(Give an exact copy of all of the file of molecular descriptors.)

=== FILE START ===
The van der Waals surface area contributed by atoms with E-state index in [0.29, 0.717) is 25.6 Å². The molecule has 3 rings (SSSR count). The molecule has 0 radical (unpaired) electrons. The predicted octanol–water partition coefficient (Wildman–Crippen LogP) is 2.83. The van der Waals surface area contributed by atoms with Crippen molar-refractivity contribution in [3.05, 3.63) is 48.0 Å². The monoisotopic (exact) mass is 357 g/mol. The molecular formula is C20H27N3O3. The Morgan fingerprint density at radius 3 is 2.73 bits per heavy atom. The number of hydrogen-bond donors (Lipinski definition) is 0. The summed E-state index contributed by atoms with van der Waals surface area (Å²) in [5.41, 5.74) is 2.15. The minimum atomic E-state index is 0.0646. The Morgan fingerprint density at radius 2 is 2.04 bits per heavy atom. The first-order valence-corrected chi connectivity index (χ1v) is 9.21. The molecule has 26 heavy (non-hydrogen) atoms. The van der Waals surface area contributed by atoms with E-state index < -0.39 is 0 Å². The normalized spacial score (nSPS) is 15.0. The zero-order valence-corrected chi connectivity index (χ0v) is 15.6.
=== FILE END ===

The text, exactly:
The van der Waals surface area contributed by atoms with E-state index in [0.29, 0.717) is 25.6 Å². The molecule has 3 rings (SSSR count). The molecule has 0 radical (unpaired) electrons. The predicted octanol–water partition coefficient (Wildman–Crippen LogP) is 2.83. The van der Waals surface area contributed by atoms with Crippen molar-refractivity contribution in [3.05, 3.63) is 48.0 Å². The monoisotopic (exact) mass is 357 g/mol. The molecular formula is C20H27N3O3. The Morgan fingerprint density at radius 3 is 2.73 bits per heavy atom. The number of hydrogen-bond donors (Lipinski definition) is 0. The summed E-state index contributed by atoms with van der Waals surface area (Å²) in [5.41, 5.74) is 2.15. The minimum atomic E-state index is 0.0646. The Morgan fingerprint density at radius 2 is 2.04 bits per heavy atom. The first-order valence-corrected chi connectivity index (χ1v) is 9.21. The molecule has 26 heavy (non-hydrogen) atoms. The van der Waals surface area contributed by atoms with E-state index < -0.39 is 0 Å². The normalized spacial score (nSPS) is 15.0. The zero-order valence-corrected chi connectivity index (χ0v) is 15.6.